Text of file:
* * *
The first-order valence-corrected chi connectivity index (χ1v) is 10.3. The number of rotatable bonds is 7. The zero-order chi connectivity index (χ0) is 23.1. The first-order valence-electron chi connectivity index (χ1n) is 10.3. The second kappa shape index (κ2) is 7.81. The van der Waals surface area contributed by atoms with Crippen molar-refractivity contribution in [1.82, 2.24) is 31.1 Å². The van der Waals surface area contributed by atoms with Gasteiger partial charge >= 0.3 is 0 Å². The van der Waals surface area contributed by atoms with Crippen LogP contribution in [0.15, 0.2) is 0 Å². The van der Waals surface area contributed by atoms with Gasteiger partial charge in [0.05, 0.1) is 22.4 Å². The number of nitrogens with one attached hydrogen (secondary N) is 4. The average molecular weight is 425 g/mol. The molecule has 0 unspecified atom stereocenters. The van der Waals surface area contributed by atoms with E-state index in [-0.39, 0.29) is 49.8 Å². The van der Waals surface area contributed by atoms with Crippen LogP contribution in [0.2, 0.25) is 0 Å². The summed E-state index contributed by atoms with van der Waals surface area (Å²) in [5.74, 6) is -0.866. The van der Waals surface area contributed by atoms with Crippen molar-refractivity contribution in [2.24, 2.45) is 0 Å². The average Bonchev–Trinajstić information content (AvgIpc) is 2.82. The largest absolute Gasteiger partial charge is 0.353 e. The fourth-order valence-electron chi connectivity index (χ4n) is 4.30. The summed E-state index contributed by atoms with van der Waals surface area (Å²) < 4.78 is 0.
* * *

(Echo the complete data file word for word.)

The first-order valence-corrected chi connectivity index (χ1v) is 10.3. The number of rotatable bonds is 7. The zero-order chi connectivity index (χ0) is 23.1. The first-order valence-electron chi connectivity index (χ1n) is 10.3. The second kappa shape index (κ2) is 7.81. The van der Waals surface area contributed by atoms with Crippen molar-refractivity contribution in [1.82, 2.24) is 31.1 Å². The van der Waals surface area contributed by atoms with Gasteiger partial charge >= 0.3 is 0 Å². The van der Waals surface area contributed by atoms with Crippen LogP contribution in [0.15, 0.2) is 0 Å². The van der Waals surface area contributed by atoms with Gasteiger partial charge in [0.05, 0.1) is 22.4 Å². The number of nitrogens with one attached hydrogen (secondary N) is 4. The average molecular weight is 425 g/mol. The molecule has 0 unspecified atom stereocenters. The van der Waals surface area contributed by atoms with E-state index in [-0.39, 0.29) is 49.8 Å². The van der Waals surface area contributed by atoms with Crippen LogP contribution in [0.2, 0.25) is 0 Å². The summed E-state index contributed by atoms with van der Waals surface area (Å²) in [5.74, 6) is -0.866. The van der Waals surface area contributed by atoms with Crippen molar-refractivity contribution in [2.24, 2.45) is 0 Å². The average Bonchev–Trinajstić information content (AvgIpc) is 2.82. The largest absolute Gasteiger partial charge is 0.353 e. The fourth-order valence-electron chi connectivity index (χ4n) is 4.30. The summed E-state index contributed by atoms with van der Waals surface area (Å²) < 4.78 is 0.